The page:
Bamboo has been a part of our lives since ancient times, and earlier, the tribal clans dominated bamboo to earn their livelihood. But today, it is no longer confined to the tribal market thanks to its large-scale acceptability with government intervention and a more organized crafts sector offering this alternative livelihood source.
While the creation of bamboo products is heavily for local consumption, there is a steadily growing market outside the state boundaries, which is broadening the horizon for my craft. Bamboo products are important in the indigenous economy of a rural India, and famous worldwide, much to our delight, for their combination of utility, decorative value and excellent craftsmanship.
With the increasing demand for bamboo products, the craft too is evolving. With better exposure to new trends and proper marketing channels, new styles and designs are finally being explored. Bamboo is no longer being used merely for household items but being turned into innovative modern products like furniture, lampshades, even jewelry! The elasticity and sturdiness of bamboo as a raw material itself also creates potential for new applications.
Of course, not every rural artisan has access to education on the craft and its developments. Among other difficulties, procuring the raw material itself is a big hassle for many. The seasons can also cause inconveniences, both in terms of work load and procurement. While bamboo is supplied to the paper industry at a low price, the craftsmen are charged a much higher price and permissions are required for cutting bamboo in the State. Still, it is heartening to know of initiatives like the Odisha Bamboo Development Agency, which is aimed at integrating development of the bamboo sector in the state.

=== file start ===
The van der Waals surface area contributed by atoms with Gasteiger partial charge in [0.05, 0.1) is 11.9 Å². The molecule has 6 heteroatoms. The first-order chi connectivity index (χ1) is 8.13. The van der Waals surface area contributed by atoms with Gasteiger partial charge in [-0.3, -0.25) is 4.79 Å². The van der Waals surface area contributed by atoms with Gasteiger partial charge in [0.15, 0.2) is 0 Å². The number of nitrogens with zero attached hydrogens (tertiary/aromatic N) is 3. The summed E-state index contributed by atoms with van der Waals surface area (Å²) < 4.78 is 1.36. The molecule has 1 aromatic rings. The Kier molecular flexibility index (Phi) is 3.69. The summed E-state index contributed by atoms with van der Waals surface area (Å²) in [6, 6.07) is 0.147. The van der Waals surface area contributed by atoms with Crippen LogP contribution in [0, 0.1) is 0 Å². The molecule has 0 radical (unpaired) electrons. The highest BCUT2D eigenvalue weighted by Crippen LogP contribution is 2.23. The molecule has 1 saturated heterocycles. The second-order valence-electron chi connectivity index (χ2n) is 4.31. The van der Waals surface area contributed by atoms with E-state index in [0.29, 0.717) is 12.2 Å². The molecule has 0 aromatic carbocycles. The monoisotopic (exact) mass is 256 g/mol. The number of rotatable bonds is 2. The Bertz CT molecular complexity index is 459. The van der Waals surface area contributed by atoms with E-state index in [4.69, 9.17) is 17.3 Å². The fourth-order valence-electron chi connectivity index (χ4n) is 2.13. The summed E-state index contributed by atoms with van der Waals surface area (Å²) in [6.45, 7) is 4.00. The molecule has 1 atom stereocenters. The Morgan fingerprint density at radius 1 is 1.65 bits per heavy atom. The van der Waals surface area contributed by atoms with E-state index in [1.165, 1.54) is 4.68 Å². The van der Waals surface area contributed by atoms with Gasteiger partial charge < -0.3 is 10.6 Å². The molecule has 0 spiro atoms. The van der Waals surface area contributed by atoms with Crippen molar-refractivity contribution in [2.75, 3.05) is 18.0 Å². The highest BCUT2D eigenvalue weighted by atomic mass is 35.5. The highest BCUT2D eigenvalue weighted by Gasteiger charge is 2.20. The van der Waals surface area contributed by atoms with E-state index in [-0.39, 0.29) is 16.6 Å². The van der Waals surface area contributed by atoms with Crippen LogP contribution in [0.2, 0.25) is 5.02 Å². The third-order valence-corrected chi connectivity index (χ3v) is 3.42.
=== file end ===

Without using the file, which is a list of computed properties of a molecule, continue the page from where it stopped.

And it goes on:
Moreover, with the possibilities being opened up thanks to the shrinking of the world, and due to the ongoing crafts revival movement in India, it is safe to say that my existence is not at stake. As the amazing Bruce Lee once said, “Notice that the stiffest tree is most easily cracked, while the bamboo or willow survives by bending with the wind.” Here’s hoping the same applies to my craft, and the wonderful people who are keeping it alive.